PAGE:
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Picturing a World


After reading David Abram’s deeply thought-provoking book, Becoming Animal, I have been thinking about what it means to open oneself to the world through all of the bodily senses and more particularly how to incorporate such awareness into fiction. Can an artistic medium effectively communicate what is perceived through seemingly unrelated senses?

The impact of tactile qualities struck me recently when I saw Samuel Palmer’s watercolor and gouache of a pear tree. I wish a reproduction could do justice to the way its fat bunches of blossom bulge out and glow, to how the tenderness of petals combines with the blossoms’ forceful presence. It is not a matter impasto, but rather of shading and suggestion. Language has a wide vocabulary for color and shape, less so for textures or the touch of air against skin, of the different kinds of warmth and cold; but Abram’s book teaches by example how to strive to achieve effects.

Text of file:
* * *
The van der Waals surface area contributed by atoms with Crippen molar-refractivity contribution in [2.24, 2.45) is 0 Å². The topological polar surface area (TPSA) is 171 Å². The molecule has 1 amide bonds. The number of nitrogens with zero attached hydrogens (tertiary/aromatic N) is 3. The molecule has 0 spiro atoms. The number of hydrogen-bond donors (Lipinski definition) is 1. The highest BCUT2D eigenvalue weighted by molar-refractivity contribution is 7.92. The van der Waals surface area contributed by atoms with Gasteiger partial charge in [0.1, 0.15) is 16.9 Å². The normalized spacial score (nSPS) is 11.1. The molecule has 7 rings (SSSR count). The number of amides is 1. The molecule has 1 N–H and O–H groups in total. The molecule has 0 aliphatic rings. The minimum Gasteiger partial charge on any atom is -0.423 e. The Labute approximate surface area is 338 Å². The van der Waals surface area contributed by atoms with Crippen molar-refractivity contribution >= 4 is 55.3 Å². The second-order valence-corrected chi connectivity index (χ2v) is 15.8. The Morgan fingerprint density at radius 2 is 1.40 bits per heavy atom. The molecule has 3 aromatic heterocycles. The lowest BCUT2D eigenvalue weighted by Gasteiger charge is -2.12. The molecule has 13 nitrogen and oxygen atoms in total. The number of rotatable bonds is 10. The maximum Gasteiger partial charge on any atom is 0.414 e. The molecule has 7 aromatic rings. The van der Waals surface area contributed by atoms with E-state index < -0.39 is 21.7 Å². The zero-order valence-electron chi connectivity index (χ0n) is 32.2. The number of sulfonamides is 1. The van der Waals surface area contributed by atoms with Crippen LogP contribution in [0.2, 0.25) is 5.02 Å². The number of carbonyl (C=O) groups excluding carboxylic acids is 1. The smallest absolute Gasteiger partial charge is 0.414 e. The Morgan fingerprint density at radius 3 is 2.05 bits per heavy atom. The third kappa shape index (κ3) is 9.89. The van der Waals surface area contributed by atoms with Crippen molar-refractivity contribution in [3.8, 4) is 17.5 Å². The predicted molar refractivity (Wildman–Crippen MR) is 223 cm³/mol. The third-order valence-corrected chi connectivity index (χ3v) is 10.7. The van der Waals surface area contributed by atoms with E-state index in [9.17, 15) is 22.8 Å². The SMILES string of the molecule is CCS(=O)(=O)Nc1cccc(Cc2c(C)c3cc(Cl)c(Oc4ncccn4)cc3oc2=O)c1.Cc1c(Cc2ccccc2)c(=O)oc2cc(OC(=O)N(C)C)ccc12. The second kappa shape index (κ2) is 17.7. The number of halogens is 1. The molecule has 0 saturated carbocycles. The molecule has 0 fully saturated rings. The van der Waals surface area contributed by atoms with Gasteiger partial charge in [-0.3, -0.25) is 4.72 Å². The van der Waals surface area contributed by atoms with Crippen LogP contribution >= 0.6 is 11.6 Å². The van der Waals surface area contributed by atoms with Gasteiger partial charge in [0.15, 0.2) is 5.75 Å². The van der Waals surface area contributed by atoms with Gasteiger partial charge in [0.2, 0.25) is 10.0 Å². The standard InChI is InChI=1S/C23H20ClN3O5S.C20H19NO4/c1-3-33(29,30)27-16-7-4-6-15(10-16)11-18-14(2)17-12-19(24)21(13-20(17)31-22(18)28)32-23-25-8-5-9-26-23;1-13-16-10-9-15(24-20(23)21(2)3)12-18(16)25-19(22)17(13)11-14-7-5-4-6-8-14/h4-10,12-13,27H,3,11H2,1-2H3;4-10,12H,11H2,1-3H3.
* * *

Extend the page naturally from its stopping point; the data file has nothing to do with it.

For a taste of Abram’s thinking, read an excerpt at Becoming Animal or listen to an hour-long conversation between him and Dougald Hine at the Dark Mountain Project.

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